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Tohoku J Exp Med. 2008 Dec;216(4):341-51.

Pueraria mirifica phytoestrogens improve dyslipidemia in postmenopausal women probably by activating estrogen receptor subtypes.

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1
Department of Medical Informatics and Decision Sciences, School of Medicine, Gunma University, Maebashi, Japan.

Abstract

Impaired lipid metabolism is an important health problem in postmenopausal women with insufficient estrogens, because dyslipidemia is a risk factor for development of atherosclerosis and the incidence of cardiovascular disease markedly increases after menopause. Pueraria mirifica (PM), a Thai herb, has been noticed as a source of phytoestrogens, estrogen-mimicking plant compounds. However, the clinical effects of PM on lipid metabolism and the underlying molecular mechanisms remain undetermined. Therefore, we examined the effects of PM on serum lipid parameters in a randomized, double-blind, placebo-controlled clinical trial. Nineteen postmenopausal women were randomly assigned to receive oral administration of PM powder or placebo. After 2 months of treatment, the PM group showed a significant increase in serum concentrations of high-density lipoprotein (HDL) cholesterol and apolipoprotein (apo) A-1 (34% and 40%, respectively), and a significant decrease in low-density lipoprotein (LDL) cholesterol and apo B (17% and 9%, respectively), compared with baseline measurements. Moreover, significant decreases were observed in the ratios of LDL cholesterol to HDL cholesterol (37%) and apo B to apo A-1 (35%). Next, we determined the effects of PM phytoestrogens on the activation of estrogen receptor (ER)-mediated transactivation by transient expression assays of a reporter gene in cultured cells. Among PM phytoestrogens, miroestrol and coumestrol enhanced both ERalpha- and ERbeta-mediated transactivation, whereas other phytoestrogens, including daidzein and genistein, preferentially enhanced ERbeta-mediated transactivation. In conclusion, PM has a beneficial effect on lipid metabolism in postmenopausal women, which may result from the activation of gene transcription through selective binding of phytoestrogens to ERalpha and ERbeta.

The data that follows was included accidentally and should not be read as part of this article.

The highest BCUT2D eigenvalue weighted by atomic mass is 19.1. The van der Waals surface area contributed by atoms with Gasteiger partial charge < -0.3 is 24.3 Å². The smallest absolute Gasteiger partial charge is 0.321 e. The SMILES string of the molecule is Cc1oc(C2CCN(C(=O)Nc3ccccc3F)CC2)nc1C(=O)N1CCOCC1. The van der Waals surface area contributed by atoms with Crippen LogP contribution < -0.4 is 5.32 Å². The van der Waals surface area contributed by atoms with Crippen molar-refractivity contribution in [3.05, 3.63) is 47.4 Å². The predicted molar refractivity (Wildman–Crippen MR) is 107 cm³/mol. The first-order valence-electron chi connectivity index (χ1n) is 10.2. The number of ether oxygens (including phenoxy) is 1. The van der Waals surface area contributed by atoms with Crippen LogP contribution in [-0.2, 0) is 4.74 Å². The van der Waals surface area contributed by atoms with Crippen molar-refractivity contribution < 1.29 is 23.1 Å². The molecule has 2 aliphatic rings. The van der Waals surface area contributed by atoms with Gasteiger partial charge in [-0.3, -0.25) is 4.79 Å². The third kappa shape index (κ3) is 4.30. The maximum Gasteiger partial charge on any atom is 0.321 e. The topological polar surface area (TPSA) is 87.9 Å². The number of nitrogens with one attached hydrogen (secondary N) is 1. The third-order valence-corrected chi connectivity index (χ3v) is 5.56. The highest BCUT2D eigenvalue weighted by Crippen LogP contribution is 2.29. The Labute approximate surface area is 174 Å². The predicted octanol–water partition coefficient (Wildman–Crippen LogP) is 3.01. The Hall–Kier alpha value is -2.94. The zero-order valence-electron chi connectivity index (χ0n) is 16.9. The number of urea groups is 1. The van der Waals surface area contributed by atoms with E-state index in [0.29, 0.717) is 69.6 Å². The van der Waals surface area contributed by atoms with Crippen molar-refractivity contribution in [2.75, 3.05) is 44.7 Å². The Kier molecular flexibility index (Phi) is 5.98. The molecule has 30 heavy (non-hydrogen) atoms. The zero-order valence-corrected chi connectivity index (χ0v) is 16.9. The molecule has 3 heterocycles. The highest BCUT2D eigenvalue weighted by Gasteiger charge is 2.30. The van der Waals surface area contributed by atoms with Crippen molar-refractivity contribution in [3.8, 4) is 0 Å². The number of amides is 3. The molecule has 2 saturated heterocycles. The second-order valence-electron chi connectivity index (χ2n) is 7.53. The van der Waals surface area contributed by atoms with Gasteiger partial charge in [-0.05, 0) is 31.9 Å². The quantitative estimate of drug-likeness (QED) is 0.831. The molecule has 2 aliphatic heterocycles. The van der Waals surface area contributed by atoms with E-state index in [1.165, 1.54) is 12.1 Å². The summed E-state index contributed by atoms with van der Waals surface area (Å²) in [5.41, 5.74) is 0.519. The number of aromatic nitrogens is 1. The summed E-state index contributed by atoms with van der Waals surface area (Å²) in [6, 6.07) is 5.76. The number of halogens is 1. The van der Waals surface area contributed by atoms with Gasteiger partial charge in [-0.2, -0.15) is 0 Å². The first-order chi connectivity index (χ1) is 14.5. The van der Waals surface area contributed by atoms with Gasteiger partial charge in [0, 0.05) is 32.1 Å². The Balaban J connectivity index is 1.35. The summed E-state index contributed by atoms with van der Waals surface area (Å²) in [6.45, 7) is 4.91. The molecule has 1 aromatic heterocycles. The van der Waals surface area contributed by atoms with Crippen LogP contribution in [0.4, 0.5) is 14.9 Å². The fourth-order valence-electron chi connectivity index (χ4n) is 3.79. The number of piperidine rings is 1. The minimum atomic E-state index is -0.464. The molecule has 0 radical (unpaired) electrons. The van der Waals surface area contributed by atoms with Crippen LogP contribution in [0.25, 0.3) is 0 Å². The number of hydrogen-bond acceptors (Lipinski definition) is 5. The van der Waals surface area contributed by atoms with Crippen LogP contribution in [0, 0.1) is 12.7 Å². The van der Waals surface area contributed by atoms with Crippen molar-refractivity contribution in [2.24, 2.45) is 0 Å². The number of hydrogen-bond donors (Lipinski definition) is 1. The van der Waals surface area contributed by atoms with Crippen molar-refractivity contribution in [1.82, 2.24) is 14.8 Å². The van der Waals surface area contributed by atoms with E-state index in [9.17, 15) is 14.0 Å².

PMID:
19060449
[Indexed for MEDLINE]
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